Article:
Here's Why Delek Drilling - Limited Partnership (TLV:DEDR.L) Has A Meaningful Debt Burden

By
Simply Wall St
Published
January 08, 2022
TASE:NWMD
Source: Shutterstock

The external fund manager backed by Berkshire Hathaway's Charlie Munger, Li Lu, makes no bones about it when he says 'The biggest investment risk is not the volatility of prices, but whether you will suffer a permanent loss of capital.' So it might be obvious that you need to consider debt, when you think about how risky any given stock is, because too much debt can sink a company. As with many other companies Delek Drilling - Limited Partnership (TLV:DEDR.L) makes use of debt. But the more important question is: how much risk is that debt creating?

What Risk Does Debt Bring?

Debt is a tool to help businesses grow, but if a business is incapable of paying off its lenders, then it exists at their mercy. Part and parcel of capitalism is the process of 'creative destruction' where failed businesses are mercilessly liquidated by their bankers. However, a more usual (but still expensive) situation is where a company must dilute shareholders at a cheap share price simply to get debt under control. Having said that, the most common situation is where a company manages its debt reasonably well - and to its own advantage. When we examine debt levels, we first consider both cash and debt levels, together.

View our latest analysis for Delek Drilling - Limited Partnership

How Much Debt Does Delek Drilling - Limited Partnership Carry?

As you can see below, Delek Drilling - Limited Partnership had US$3.25b of debt, at September 2021, which is about the same as the year before. You can click the chart for greater detail. However, because it has a cash reserve of US$592.7m, its net debt is less, at about US$2.66b.

debt-equity-history-analysis
TASE:DEDR.L Debt to Equity History January 8th 2022

How Strong Is Delek Drilling - Limited Partnership's Balance Sheet?

According to the last reported balance sheet, Delek Drilling - Limited Partnership had liabilities of US$1.35b due within 12 months, and liabilities of US$2.51b due beyond 12 months. On the other hand, it had cash of US$592.7m and US$247.6m worth of receivables due within a year. So its liabilities outweigh the sum of its cash and (near-term) receivables by US$3.02b.

Given this deficit is actually higher than the company's market capitalization of US$2.69b, we think shareholders really should watch Delek Drilling - Limited Partnership's debt levels, like a parent watching their child ride a bike for the first time. In the scenario where the company had to clean up its balance sheet quickly, it seems likely shareholders would suffer extensive dilution.

We measure a company's debt load relative to its earnings power by looking at its net debt divided by its earnings before interest, tax, depreciation, and amortization (EBITDA) and by calculating how easily its earnings before interest and tax (EBIT) cover its interest expense (interest cover). This way, we consider both the absolute quantum of the debt, as well as the interest rates paid on it.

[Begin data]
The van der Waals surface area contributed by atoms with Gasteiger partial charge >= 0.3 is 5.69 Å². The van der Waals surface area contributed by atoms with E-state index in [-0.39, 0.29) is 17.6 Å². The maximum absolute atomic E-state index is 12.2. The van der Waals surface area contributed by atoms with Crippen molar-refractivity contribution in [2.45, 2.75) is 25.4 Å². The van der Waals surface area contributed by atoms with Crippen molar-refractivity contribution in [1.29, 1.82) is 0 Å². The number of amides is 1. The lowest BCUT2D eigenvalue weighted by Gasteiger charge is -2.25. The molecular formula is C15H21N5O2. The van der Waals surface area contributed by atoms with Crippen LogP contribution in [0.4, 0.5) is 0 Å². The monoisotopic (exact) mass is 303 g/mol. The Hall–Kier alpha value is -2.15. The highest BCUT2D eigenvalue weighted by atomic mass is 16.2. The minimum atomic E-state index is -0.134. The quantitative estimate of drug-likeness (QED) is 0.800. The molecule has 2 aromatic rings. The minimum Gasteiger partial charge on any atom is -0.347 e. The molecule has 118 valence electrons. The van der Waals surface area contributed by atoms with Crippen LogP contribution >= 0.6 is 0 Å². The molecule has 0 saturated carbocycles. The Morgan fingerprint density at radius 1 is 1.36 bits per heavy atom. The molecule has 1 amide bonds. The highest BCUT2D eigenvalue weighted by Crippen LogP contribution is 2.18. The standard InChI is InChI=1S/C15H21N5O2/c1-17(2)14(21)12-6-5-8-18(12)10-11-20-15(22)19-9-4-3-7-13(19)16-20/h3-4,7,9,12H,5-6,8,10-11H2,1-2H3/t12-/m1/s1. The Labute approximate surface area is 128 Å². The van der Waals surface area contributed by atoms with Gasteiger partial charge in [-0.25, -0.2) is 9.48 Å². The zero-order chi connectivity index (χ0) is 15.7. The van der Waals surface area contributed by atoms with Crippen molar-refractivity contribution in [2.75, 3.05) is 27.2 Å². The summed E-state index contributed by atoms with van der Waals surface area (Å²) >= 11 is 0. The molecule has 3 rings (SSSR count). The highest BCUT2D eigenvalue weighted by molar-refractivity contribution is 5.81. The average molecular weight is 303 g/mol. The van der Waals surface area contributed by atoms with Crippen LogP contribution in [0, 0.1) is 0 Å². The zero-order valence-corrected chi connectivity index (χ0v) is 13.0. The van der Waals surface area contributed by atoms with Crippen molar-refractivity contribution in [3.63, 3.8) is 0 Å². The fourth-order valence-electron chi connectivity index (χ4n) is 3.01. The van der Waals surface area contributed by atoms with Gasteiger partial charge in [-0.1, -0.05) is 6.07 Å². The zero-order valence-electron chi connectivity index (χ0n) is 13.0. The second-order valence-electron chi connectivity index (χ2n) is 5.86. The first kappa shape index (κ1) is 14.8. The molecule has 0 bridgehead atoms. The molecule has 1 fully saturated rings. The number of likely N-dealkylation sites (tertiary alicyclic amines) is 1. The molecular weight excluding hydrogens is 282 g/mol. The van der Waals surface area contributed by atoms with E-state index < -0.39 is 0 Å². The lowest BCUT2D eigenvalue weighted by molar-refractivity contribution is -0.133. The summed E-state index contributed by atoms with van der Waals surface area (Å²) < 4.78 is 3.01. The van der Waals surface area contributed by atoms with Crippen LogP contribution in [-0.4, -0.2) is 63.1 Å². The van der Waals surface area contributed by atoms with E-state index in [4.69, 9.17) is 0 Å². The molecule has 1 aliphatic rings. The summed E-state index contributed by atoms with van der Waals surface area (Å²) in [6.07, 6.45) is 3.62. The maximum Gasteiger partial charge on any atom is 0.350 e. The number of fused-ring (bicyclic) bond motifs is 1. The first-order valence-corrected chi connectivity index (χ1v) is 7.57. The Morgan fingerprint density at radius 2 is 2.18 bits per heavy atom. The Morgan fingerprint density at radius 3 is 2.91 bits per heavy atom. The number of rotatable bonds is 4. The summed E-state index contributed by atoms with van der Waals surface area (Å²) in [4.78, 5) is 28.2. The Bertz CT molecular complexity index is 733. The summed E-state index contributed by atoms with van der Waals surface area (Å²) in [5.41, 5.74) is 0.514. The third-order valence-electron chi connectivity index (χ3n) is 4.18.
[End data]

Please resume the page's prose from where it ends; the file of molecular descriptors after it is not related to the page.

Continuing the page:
Delek Drilling - Limited Partnership's debt is 3.3 times its EBITDA, and its EBIT cover its interest expense 3.4 times over. Taken together this implies that, while we wouldn't want to see debt levels rise, we think it can handle its current leverage. The silver lining is that Delek Drilling - Limited Partnership grew its EBIT by 142% last year, which nourishing like the idealism of youth. If that earnings trend continues it will make its debt load much more manageable in the future. When analysing debt levels, the balance sheet is the obvious place to start. But you can't view debt in total isolation; since Delek Drilling - Limited Partnership will need earnings to service that debt. So when considering debt, it's definitely worth looking at the earnings trend. Click here for an interactive snapshot.

But our final consideration is also important, because a company cannot pay debt with paper profits; it needs cold hard cash. So it's worth checking how much of that EBIT is backed by free cash flow. Over the last three years, Delek Drilling - Limited Partnership reported free cash flow worth 7.9% of its EBIT, which is really quite low. That limp level of cash conversion undermines its ability to manage and pay down debt.

Our View

On the face of it, Delek Drilling - Limited Partnership's conversion of EBIT to free cash flow left us tentative about the stock, and its level of total liabilities was no more enticing than the one empty restaurant on the busiest night of the year. But at least it's pretty decent at growing its EBIT; that's encouraging. Looking at the balance sheet and taking into account all these factors, we do believe that debt is making Delek Drilling - Limited Partnership stock a bit risky. Some people like that sort of risk, but we're mindful of the potential pitfalls, so we'd probably prefer it carry less debt. There's no doubt that we learn most about debt from the balance sheet. However, not all investment risk resides within the balance sheet - far from it. For example Delek Drilling - Limited Partnership has 3 warning signs (and 2 which make us uncomfortable) we think you should know about.

When all is said and done, sometimes its easier to focus on companies that don't even need debt. Readers can access a list of growth stocks with zero net debt 100% free, right now.

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